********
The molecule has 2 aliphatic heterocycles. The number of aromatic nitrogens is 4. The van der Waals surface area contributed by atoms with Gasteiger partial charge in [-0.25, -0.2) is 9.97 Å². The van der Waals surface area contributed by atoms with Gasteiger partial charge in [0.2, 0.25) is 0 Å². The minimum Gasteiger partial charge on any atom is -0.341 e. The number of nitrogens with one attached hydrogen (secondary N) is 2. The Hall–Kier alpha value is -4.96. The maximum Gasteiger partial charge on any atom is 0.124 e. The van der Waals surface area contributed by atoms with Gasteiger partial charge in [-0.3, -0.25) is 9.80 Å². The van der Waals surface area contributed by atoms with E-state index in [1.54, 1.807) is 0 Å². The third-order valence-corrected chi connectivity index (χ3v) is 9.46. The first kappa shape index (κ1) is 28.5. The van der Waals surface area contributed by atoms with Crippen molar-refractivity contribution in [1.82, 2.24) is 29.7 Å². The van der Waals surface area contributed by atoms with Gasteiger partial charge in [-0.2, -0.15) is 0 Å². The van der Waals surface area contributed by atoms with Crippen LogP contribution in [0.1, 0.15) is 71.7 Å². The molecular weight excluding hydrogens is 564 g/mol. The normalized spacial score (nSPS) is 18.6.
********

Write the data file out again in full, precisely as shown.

The molecule has 2 aliphatic heterocycles. The number of aromatic nitrogens is 4. The van der Waals surface area contributed by atoms with Gasteiger partial charge in [-0.25, -0.2) is 9.97 Å². The van der Waals surface area contributed by atoms with Gasteiger partial charge in [0.2, 0.25) is 0 Å². The minimum Gasteiger partial charge on any atom is -0.341 e. The number of nitrogens with one attached hydrogen (secondary N) is 2. The Hall–Kier alpha value is -4.96. The maximum Gasteiger partial charge on any atom is 0.124 e. The van der Waals surface area contributed by atoms with Gasteiger partial charge in [-0.3, -0.25) is 9.80 Å². The van der Waals surface area contributed by atoms with E-state index in [1.54, 1.807) is 0 Å². The third-order valence-corrected chi connectivity index (χ3v) is 9.46. The first kappa shape index (κ1) is 28.5. The van der Waals surface area contributed by atoms with Crippen molar-refractivity contribution in [1.82, 2.24) is 29.7 Å². The van der Waals surface area contributed by atoms with Gasteiger partial charge in [-0.2, -0.15) is 0 Å². The van der Waals surface area contributed by atoms with Crippen LogP contribution in [0.1, 0.15) is 71.7 Å². The molecular weight excluding hydrogens is 564 g/mol. The normalized spacial score (nSPS) is 18.6.